Brett Blume

ST. LOUIS (KMOX) –  St. Louis teams up with computing giant IBM to try and streamline and upgrade the city’s public safety operations.

“This will help the St. Louis police department catch the worst offenders, our circuit attorney to vigorously prosecute, and our judges to have the evidence necessary for maximum sentencing,” Mayor Francis Slay said during a press conference Friday morning at City Hall, with police chief Dan Isom and IBM Sr. Executive Dan Hebrank by his side.

Late last year, St. Louis was one of hundreds of cities to apply for an IBM Smarter Cities Grant.

It was one of only 24 cities worldwide to qualify for the grant.

The city’s application suggested that IBM look into one of four topics:  sustainability, information technology (IT), education or public safety.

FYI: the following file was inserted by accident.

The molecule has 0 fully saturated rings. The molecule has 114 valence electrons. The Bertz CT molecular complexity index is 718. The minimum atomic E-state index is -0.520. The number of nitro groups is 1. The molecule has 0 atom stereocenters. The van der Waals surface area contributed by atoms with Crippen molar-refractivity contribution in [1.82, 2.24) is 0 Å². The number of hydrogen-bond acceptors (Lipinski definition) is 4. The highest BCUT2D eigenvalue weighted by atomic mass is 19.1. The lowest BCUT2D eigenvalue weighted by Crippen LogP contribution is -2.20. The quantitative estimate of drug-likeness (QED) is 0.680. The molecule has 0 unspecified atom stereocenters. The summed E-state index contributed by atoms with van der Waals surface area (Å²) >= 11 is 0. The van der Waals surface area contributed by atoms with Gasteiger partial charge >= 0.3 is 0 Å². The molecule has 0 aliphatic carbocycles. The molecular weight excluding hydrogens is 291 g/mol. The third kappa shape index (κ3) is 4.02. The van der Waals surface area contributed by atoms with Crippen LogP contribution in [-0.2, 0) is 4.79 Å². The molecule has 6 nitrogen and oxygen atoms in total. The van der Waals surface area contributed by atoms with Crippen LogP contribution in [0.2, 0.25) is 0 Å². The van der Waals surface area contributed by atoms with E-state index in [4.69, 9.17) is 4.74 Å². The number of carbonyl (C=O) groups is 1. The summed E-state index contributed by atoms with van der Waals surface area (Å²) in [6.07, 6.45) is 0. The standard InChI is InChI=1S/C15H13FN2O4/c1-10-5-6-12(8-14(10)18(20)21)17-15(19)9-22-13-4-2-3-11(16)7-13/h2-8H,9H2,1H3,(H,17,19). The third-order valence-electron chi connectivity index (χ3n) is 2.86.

IBM decided to devote its resources to examining and improving public safety.

Starting this week and continuing over the next two weeks, teams of specially selected IBM experts will work toward providing city leaders with recommendations to support improved efficiency and effectiveness in law enforcement and public safety.

“We selected St. Louis because of its commitment to the use of data to make better decisions and for its desire to explore and act on smarter solutions to their most pressing concerns,” said Jennifer Crozier, director of IBM Corporate Citizens & Corporate Affairs.

And if the findings suggest that IBM’s super-smart computer WATSON — who recently cleaned up against two super-smart human opponents on “Jeopardy” — should be named St. Louis’ new mayor?

“If that’ll help public safety, I will bow to WATSON,” a chuckling Mayor Slay answered.

Copyright KMOX Radio


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